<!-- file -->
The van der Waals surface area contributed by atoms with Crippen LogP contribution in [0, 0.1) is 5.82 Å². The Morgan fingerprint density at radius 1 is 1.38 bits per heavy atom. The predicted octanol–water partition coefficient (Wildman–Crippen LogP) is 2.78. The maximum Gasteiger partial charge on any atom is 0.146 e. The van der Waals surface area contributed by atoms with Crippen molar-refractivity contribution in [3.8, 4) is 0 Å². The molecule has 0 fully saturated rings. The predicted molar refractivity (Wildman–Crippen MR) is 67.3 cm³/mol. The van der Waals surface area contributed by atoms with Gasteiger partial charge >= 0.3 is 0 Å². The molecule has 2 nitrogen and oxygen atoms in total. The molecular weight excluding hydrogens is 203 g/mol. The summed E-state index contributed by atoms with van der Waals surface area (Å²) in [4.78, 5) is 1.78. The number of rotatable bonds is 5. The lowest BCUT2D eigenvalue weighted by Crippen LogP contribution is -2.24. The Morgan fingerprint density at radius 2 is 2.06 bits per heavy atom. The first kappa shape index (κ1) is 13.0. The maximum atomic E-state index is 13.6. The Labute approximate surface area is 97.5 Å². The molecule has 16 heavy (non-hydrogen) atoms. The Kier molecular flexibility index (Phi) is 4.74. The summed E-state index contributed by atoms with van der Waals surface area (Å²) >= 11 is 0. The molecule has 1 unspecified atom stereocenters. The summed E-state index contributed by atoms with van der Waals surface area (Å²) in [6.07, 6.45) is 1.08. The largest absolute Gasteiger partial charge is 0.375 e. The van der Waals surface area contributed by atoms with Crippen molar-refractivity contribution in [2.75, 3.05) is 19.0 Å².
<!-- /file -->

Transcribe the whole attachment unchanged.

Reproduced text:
The van der Waals surface area contributed by atoms with Crippen LogP contribution in [0, 0.1) is 5.82 Å². The Morgan fingerprint density at radius 1 is 1.38 bits per heavy atom. The predicted octanol–water partition coefficient (Wildman–Crippen LogP) is 2.78. The maximum Gasteiger partial charge on any atom is 0.146 e. The van der Waals surface area contributed by atoms with Crippen molar-refractivity contribution in [3.8, 4) is 0 Å². The molecule has 0 fully saturated rings. The predicted molar refractivity (Wildman–Crippen MR) is 67.3 cm³/mol. The van der Waals surface area contributed by atoms with Gasteiger partial charge >= 0.3 is 0 Å². The molecule has 2 nitrogen and oxygen atoms in total. The molecular weight excluding hydrogens is 203 g/mol. The summed E-state index contributed by atoms with van der Waals surface area (Å²) in [4.78, 5) is 1.78. The number of rotatable bonds is 5. The lowest BCUT2D eigenvalue weighted by Crippen LogP contribution is -2.24. The Morgan fingerprint density at radius 2 is 2.06 bits per heavy atom. The first kappa shape index (κ1) is 13.0. The maximum atomic E-state index is 13.6. The Labute approximate surface area is 97.5 Å². The molecule has 16 heavy (non-hydrogen) atoms. The Kier molecular flexibility index (Phi) is 4.74. The summed E-state index contributed by atoms with van der Waals surface area (Å²) >= 11 is 0. The molecule has 1 unspecified atom stereocenters. The summed E-state index contributed by atoms with van der Waals surface area (Å²) in [6.07, 6.45) is 1.08. The largest absolute Gasteiger partial charge is 0.375 e. The van der Waals surface area contributed by atoms with Crippen molar-refractivity contribution in [2.75, 3.05) is 19.0 Å².